From time to time, attackers exploit publicly available legitimate tools for remote host control (7% of the total detected software in projects), brought into the infrastructure of the affected company by the criminals themselves or already in use by its employees (such as system administrators) at the time of the attack. The complete list of such utilities identified in incident investigations over the observed period can be found in Table 4.
Table 4. List of utilities for remote host control (by frequency of use by attackers)
The attackers don't hesitate to use the living-off-the-land techniques. This involves using legitimate software and operating system components for malicious actions. A complete list of such utilities can be found on the LOLBAS project page. The living-off-the-land method allows criminals to disguise malicious activity, thus evading detection by the cybersecurity systems and incident response specialists of the affected company.
In all our cybersecurity incident investigation projects, attackers utilized built-in command-line interpreters such as cmd, PowerShell, and bash.
Interestingly, in some cases, attackers unconventionally employed certutil and msbuild utilities: certutil was used to download malware from the Internet, and msbuild, to execute the Cobalt Strike Beacon payload.
As we expected, the analysis of all the projects made it clear that attackers most frequently compromised hosts running Windows OS. However, it’s also worth mentioning that a considerable number of compromised hosts were running Linux. This once again demonstrates the error in believing that this operating system is completely invulnerable to attacks, or at least highly resilient.
If your infrastructure includes Linux hosts, pay special attention to their protection.
During the investigations, IR experts from PT Expert Security Center assess the impact of the incident on the company's infrastructure and business processes. In most cases, such consequences can be categorized as follows:
- Intelligence activities, espionage
Characterized by a prolonged presence of attackers in the victim’s infrastructure (median value of 35 days). During this time, the attackers continuously have operational access to confidential information.
- Data exfiltration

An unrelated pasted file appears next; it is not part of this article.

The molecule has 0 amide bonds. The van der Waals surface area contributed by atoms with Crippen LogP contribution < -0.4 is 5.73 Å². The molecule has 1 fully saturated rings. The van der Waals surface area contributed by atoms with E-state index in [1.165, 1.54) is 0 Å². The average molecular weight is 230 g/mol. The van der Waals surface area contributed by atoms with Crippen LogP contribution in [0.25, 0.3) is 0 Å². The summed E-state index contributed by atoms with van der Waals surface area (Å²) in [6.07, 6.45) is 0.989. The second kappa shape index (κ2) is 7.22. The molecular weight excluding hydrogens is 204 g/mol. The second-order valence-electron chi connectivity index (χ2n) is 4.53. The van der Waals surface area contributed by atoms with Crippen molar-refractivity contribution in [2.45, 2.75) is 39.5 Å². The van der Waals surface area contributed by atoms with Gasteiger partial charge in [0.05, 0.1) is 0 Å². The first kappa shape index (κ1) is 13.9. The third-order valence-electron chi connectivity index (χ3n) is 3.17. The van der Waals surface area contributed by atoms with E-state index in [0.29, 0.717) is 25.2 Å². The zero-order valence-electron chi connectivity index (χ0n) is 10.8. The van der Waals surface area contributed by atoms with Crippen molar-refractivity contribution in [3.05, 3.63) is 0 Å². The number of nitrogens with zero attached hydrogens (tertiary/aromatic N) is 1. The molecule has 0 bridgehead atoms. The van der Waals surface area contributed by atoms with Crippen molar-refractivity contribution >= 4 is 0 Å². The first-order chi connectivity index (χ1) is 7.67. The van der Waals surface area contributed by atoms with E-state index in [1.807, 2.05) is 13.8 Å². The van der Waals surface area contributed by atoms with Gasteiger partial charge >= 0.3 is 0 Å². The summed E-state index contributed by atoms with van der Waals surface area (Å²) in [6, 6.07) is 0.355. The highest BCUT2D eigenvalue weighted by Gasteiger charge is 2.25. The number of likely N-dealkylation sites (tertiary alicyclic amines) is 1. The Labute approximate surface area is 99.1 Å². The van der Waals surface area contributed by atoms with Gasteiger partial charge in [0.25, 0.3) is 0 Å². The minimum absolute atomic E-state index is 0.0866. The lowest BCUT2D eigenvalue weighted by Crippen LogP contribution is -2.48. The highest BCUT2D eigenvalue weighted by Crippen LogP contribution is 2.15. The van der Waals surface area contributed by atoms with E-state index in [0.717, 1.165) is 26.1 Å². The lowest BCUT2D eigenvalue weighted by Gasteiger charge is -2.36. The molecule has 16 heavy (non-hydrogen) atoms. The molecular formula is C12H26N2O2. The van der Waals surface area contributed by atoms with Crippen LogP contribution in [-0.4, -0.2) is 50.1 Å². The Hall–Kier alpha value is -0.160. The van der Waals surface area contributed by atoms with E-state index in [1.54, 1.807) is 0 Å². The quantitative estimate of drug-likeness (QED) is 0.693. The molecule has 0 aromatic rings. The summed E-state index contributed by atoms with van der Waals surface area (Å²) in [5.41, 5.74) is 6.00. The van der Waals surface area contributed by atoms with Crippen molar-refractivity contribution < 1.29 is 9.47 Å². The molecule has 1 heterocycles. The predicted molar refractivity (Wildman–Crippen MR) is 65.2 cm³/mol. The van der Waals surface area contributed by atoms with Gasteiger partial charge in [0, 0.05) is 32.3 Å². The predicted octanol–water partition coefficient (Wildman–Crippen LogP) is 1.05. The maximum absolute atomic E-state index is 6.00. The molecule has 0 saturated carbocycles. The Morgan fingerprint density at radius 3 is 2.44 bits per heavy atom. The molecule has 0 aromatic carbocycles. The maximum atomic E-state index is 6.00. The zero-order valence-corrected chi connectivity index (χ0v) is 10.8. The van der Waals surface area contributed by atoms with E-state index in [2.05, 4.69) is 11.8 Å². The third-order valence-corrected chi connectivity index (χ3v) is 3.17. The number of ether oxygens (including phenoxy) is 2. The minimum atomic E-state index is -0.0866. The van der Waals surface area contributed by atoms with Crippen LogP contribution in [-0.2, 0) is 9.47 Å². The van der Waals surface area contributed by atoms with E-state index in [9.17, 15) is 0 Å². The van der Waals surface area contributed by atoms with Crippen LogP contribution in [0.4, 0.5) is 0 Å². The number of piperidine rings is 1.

One of the markers of data exfiltration by attackers is the tools used, notably publicly available file archivers like WinRAR and 7z. In recent years, there has also been an increase of cases of data exfiltration to public file-sharing or cloud resources using utilities like Rclone and MEGASync.
Since 2022, there has been an increase in incidents where attackers obtain specific user data to gain access to employees' Telegram Desktop messenger accounts. These accounts often contain up-to-date authentication data for accessing corporate information systems, as well as other confidential information. In 2022, such incidents accounted for 9% of all cases in which confidential data was extracted, and for the first three quarters of 2023, this figure reached 63%.
- Impact on business processes
Characterized by disruptions to the operation of key infrastructure hosts of the victim company. This is a common consequence of attackers launching malware to encrypt or erase data.
The financial damage from attacks was not assessed, as this requires tracking companies' financial indicators over several years. This method provides the most accurate assessment of the impact of cyberattacks on business indicators. For example, following the cyberattack in late July 2023, the shares of Estee Lauder at the time of the present study have not yet recovered in price.
Examples of detected attacks
Attack scenarios observed during incident investigations often start similarly, regardless of the attackers' goals and motives. As a preparatory stage, attackers always conduct reconnaissance, gathering and studying publicly available information about the company, its employees, services, and available resources.
The attackers then attempt to gain initial access to the company's infrastructure—for example, by discovering and exploiting a vulnerable service in the company's network perimeter or conducting a successful phishing campaign targeting company employees.
Another way to access a company's internal network is to use social engineering methods on its employees. For example, attackers might send phishing emails containing malicious attachments or links to fraudulent websites.
More details about these and other methods of penetrating a company's internal network can be found in the relevant section of the MITRE ATT&CK® matrix.